As the deceased's executor, administrator or personal representative, you're in charge of wrapping up the deceased's affairs, settling their debts and distributing assets to their heirs. Your responsibilities include paying income taxes on the deceased's final year, plus income and estate taxes on their estate. If you as the executor fail to pay the tax and simply distribute funds to the deceased's heirs, the Internal Revenue Service can hold you personally liable for the missing money.
Priority of Creditors
The decedent's creditors are not all equal. State probate laws say that some debts get paid before others. The costs of the deceased's funeral, paying administrative expenses for the estate and paying the tax bill must be settled ahead of most other bills under the law. Heirs come at the end of the queue: If paying the deceased's bills wipes out the estate, the heirs get nothing. Some state laws make an exception to grant the deceased's family a portion of his assets to support them, but this varies from jurisdiction to jurisdiction.
Federal Tax Liens
If you don't file taxes for the decedent and the estate promptly, the IRS can file a federal tax lien requiring you pay the decedent's income tax ahead of other bills. If the deceased passed on owing more than the estate can pay, the IRS can use the lien to demand money. If the estate can't pay the debt because you spent the money on another debt or distributed assets to the heirs, the IRS may look to you for the money.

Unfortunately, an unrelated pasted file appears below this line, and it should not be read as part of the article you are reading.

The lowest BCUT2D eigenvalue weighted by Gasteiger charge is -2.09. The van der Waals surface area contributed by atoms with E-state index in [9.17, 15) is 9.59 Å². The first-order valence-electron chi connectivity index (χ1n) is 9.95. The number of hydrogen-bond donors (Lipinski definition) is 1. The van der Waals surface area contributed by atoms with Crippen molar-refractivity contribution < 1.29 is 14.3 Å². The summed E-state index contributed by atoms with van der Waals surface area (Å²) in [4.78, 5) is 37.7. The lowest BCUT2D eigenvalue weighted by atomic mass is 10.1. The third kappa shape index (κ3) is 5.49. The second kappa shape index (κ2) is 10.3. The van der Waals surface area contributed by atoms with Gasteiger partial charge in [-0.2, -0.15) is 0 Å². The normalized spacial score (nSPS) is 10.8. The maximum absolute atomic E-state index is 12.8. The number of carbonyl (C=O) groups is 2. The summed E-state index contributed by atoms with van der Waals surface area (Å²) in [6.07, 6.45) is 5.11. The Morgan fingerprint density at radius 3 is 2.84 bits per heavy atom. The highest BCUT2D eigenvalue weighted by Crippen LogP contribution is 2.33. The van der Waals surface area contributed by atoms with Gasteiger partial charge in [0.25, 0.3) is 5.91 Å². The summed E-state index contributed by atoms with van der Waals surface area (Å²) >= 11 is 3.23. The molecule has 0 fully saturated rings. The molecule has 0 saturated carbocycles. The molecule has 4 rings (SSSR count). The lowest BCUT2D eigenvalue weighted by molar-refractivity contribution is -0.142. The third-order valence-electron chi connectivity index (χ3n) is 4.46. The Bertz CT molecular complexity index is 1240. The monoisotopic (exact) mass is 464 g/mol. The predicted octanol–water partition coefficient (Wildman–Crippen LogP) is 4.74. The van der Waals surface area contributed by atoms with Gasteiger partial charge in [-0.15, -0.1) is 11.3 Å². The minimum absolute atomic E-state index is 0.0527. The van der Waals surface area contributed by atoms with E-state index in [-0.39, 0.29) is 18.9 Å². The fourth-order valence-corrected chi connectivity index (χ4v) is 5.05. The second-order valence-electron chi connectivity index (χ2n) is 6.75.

Liability for Ignoring Lien
The IRS can hold you liable for the taxes if you knew the federal government had filed a lien but you paid the creditors or heirs off anyway. The code makes exceptions for paying administrative and funeral expenses ahead of the IRS, and for settle secured loans. Secured loans can be defined here as loans that have collateral attached, such as a mortgage. Under the law, the IRS has three years after you file to assess your liability, or six years if you under-reported the deceased's income by 25 percent or more.
Defenses for Not Paying Lien
If you can prove you had no knowledge of the deceased's tax liability when you paid the deceased's creditors or heirs, that may reduce the amount you have to pay. Some courts have held that if the taxes date back further than the year before the deceased passed on, you have no liability if you didn't know about the tax debt. If you have a valid defense, you may still have to contact the IRS to get a formal statement you don't owe the money, which means you may wish to work with a CPA or tax lawyer.